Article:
Ford's luxury model has one distinct advantage over the Holden Premier. It is sold with the full Falcon range of optional engines and transmissions.
Both the standard 144 cu in, 90 brake horsepower engine and the Pursuit 170 cu in, 101 bhp motor are available.
So, too, the Futura buyer can have either the standard three-speed manually operated gearbox or the two-speed Fordomatic automatic transmission.
As with the other standard transmission XL Falcons the standard gearbox Futura has an improved gearbox and change linkage over the original Falcons.
The gear teeth have been toughened, second gear ratio lowered and the linkage altered to provide a longer and smoother movement between cogs.
Although noticeably better, the new gearbox was still not without fault. The long, steering column mounted change lever felt too light and spongy. The synchromesh could be beaten if the driver pushed the lever either too quickly or too slowly from ratio to ratio.
A few hours' driving was sufficient to get the hang of the gearbox, but even then it left the pilot with the impression that he needed to treat the whole thing gently.
The Fordomatic transmission has not been altered.
Smooth and with a silent and hardly perceptible change between ratios, the automatic does suffer from the lack of a third gear when coupled with the standard 144 cu in engine. As with the other Falcons, the automatic Futura is best when coupled with the Pursuit engine. The Fordomatics fitted to all the Falcons are now water cooled - an interesting situation considering the efforts Ford went to a year or so ago to extoll the advantages of the air-cooling on the original Fordomatics coupled with the standard Falcon motor.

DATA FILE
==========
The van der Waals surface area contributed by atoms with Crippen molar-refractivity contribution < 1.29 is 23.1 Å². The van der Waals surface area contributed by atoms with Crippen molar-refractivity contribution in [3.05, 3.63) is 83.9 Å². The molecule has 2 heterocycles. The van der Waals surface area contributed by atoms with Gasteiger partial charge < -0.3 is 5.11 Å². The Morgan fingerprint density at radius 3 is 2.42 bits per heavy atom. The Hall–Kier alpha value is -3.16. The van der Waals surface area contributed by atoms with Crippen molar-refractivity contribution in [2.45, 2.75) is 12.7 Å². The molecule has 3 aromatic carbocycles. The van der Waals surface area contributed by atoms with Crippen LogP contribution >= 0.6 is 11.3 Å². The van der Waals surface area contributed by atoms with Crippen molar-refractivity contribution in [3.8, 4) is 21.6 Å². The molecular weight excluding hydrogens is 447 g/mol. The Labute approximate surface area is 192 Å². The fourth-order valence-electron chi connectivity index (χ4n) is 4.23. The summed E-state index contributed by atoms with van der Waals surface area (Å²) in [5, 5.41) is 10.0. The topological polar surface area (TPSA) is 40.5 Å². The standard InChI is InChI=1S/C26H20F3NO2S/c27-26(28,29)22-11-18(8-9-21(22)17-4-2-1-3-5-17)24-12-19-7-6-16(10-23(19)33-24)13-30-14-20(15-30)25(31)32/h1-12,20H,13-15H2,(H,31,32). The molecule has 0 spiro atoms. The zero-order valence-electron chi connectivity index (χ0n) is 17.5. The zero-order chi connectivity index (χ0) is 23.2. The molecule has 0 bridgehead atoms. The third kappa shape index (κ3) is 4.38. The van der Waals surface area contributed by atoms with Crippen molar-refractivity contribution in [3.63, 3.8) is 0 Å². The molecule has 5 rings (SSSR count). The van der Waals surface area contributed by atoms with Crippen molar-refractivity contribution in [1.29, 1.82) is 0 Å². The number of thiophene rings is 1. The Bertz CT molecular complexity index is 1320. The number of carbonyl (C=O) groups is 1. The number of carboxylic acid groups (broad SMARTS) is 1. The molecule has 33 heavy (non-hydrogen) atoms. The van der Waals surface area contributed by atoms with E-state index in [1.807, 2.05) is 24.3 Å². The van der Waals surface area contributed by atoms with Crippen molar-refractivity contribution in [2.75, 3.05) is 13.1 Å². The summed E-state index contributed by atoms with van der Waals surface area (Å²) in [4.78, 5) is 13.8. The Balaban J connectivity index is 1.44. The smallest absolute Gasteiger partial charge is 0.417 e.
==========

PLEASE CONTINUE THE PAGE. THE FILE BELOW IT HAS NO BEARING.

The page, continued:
Gear selectors seem to be a Ford weakness. The Fordomatic selector does not need to be used very often - virtually only to move from neutral to drive or to find reverse - but it is a reluctant mechanism that does not shift with the smooth action of most automatic transmission selectors.
Keen motorists in the £1420 bracket are undoubtedly disappointed that GMH has not offered the Premier with either a manual transmission or a more powerful engine.
You have no choice in the matter - if you want a Premier, you must have the standard Holden engine, and you must have Hydromatic. Ford should undoubtedly catch a slice of this new luxury/popular market because of its more broadminded attitude to the performance and transmission tastes of potential Futura buyers.
Because of its extra weight, compared with the Holden standard and special models, and its compulsory automatic gearbox, the Premier does not give a sensational performance.
On the rather low mileage test car (it had done only 800 miles) I could not top 80 mph, and acceleration times were just adequate, certainly not exciting.
Indeed this is the point about the Premier - it is not really an exciting car, and I doubt if it was meant to be one.
But it is exceptionally comfortable and extremely well equipped. The bucket seats in the front are solid, thickly padded and well-shaped to support the shoulders, backs and thighs of those who sit on them.
Because the seat is thicker than the bench provided in other Holdens, the driver's seat cannot be pushed as far away from the steering wheel as I would like.